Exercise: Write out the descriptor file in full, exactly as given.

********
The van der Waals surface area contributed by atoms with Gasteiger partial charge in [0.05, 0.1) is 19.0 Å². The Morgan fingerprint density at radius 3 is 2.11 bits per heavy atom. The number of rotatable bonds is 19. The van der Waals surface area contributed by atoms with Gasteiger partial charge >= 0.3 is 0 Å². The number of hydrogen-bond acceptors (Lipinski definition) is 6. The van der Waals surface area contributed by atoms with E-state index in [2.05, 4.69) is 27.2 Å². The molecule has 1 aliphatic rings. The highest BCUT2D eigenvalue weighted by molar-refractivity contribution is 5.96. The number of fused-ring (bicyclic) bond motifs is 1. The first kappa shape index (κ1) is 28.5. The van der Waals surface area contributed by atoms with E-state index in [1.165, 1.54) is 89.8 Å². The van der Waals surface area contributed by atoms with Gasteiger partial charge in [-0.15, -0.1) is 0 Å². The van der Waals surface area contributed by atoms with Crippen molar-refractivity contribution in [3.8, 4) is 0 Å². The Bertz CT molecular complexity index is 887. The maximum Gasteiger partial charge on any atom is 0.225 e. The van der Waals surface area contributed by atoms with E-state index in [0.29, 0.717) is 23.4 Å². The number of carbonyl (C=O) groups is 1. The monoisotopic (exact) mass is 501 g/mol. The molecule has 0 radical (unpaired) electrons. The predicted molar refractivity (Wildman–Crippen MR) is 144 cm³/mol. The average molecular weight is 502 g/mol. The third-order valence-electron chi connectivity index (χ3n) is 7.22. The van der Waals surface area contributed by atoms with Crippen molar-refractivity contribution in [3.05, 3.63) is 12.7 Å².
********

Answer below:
The van der Waals surface area contributed by atoms with Gasteiger partial charge in [0.05, 0.1) is 19.0 Å². The Morgan fingerprint density at radius 3 is 2.11 bits per heavy atom. The number of rotatable bonds is 19. The van der Waals surface area contributed by atoms with Gasteiger partial charge >= 0.3 is 0 Å². The number of hydrogen-bond acceptors (Lipinski definition) is 6. The van der Waals surface area contributed by atoms with E-state index in [2.05, 4.69) is 27.2 Å². The molecule has 1 aliphatic rings. The highest BCUT2D eigenvalue weighted by molar-refractivity contribution is 5.96. The number of fused-ring (bicyclic) bond motifs is 1. The first kappa shape index (κ1) is 28.5. The van der Waals surface area contributed by atoms with E-state index in [1.165, 1.54) is 89.8 Å². The van der Waals surface area contributed by atoms with Gasteiger partial charge in [-0.15, -0.1) is 0 Å². The van der Waals surface area contributed by atoms with Crippen molar-refractivity contribution in [3.8, 4) is 0 Å². The Bertz CT molecular complexity index is 887. The maximum Gasteiger partial charge on any atom is 0.225 e. The van der Waals surface area contributed by atoms with E-state index in [0.29, 0.717) is 23.4 Å². The number of carbonyl (C=O) groups is 1. The monoisotopic (exact) mass is 501 g/mol. The molecule has 0 radical (unpaired) electrons. The predicted molar refractivity (Wildman–Crippen MR) is 144 cm³/mol. The average molecular weight is 502 g/mol. The third-order valence-electron chi connectivity index (χ3n) is 7.22. The van der Waals surface area contributed by atoms with Crippen molar-refractivity contribution in [3.05, 3.63) is 12.7 Å².